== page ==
Richmond can expect to see more Chinese visitors in 2018, after the federal government announced it will be expanding its Visa Application Centre (VAC) network in China.
According to Prime Minister Justin Trudeau’s government, 2018 will be the “Year of Canada-China Tourism.”
Chinese nationals are the number one overseas target of Tourism Richmond, which promotes the city’s shopping network, Chinese diaspora and green spaces. And according to Juwai.com, a company that assists Chinese nationals with international property listings, real estate tourism is also a booming sector.
The federal push for Chinese visitors could have additional spinoff effects in Richmond, such as an increase in applications for work permits and permanent residency, according to Richmond-based immigration consultant Ken Tin Lok Wong.
“With more contact to the country, then chances are they would consider moving over,” said Wong.
In Richmond, 53 per cent of residents identify as Chinese — more than in any other Canadian city. Of Richmond’s 15,245 “recent immigrants” (since 2011), 59 per cent were from mainland China.
“Expanding our Visa Application Centre network in China will make it easier for Chinese families, friends and tourists to visit Canada. As we approach the 2018 Canada-China Year of Tourism, I look forward to welcoming a record number of Chinese visitors to Canada,” said Hon. Bardish Chagger, Minister of Small Business and Tourism, via a news release.
Immigration, Refugees and Citizenship Canada (IRCC) noted the need for seven additional VACs to handle the more than 500,000 applications that have been received from China this year — a 15 per cent increase from 2016. To date, there are only five VACs in China, including one in Hong Kong.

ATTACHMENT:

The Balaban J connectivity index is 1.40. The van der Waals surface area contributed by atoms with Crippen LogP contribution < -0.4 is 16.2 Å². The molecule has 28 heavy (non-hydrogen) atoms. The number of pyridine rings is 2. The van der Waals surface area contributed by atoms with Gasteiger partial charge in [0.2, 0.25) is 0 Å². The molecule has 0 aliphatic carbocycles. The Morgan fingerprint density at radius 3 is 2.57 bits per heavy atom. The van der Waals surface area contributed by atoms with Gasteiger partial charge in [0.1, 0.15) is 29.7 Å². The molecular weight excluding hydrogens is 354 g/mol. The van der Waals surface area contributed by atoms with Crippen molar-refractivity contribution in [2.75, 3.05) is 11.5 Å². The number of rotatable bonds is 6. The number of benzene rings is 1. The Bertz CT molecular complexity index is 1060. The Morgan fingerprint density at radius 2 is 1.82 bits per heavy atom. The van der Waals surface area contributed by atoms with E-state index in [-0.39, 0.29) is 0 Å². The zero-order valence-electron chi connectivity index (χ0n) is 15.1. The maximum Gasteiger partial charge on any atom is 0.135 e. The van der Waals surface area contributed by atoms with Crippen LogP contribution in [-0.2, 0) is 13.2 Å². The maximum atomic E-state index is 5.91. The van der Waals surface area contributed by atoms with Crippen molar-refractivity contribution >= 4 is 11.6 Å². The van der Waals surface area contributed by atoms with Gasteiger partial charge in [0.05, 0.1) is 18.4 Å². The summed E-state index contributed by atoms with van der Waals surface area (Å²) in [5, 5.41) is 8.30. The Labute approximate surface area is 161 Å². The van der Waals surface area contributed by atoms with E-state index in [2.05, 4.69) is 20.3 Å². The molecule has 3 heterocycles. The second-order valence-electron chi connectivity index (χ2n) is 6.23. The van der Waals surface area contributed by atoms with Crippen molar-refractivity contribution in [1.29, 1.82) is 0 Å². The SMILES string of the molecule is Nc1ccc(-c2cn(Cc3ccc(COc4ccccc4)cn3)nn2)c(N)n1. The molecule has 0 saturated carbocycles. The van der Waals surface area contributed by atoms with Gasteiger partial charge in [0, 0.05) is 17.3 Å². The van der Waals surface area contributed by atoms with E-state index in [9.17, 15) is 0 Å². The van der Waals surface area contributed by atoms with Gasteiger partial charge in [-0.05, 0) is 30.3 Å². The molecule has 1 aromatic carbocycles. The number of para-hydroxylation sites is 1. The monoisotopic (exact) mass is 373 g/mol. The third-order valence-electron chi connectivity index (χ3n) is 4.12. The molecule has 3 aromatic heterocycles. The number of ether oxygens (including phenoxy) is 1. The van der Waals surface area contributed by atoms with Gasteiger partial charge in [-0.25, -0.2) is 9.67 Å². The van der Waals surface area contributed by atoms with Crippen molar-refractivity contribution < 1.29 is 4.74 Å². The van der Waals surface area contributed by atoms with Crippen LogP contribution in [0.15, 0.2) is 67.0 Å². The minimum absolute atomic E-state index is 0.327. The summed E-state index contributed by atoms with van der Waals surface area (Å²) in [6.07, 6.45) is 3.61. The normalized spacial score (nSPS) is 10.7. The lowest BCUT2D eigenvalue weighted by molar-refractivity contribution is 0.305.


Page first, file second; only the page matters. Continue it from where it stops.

Chinese visitor visas (issued) have doubled from 2012 (145,798) to 2016 (350,949), according to IRCC.
Wong said the November announcement may be a “double-edged sword.”
On the one hand, the new offices offer a new door into Canada.
However, VACs are an additional, often unpublicized, screening process for Chinese visa applicants looking to eventually immigrate to Canada.
“The key message I’ve been getting from IRCC is that we are a very welcoming country. But what’s happening behind the scenes, who knows,” said Wong.
The government claims the new offices and a new payment system provides “improved flexibility” that “will make it easier for travellers to come to Canada, and by extension, open the door to new opportunities for economic and cultural exchange.”
To that end, Wong agrees more tourists could beget longer commitments to Canada.
Or, more VACs may simply mean a continued trend toward non-permanent residency, such as more foreign workers, international students and family members on long-term “super” visas. In Richmond, since 2006, non-permanent residents have risen from 1.3 per cent to 3.3 per cent of the population, while non-Canadians account for 17.5 per cent.
On the tourism side, Wong’s seeing an increasing trend from real estate firms to tie in sales to immigration consulting services.
But, “I must stress, investing into real estate is not something that makes you more eligible to apply for permanent residency,” he noted.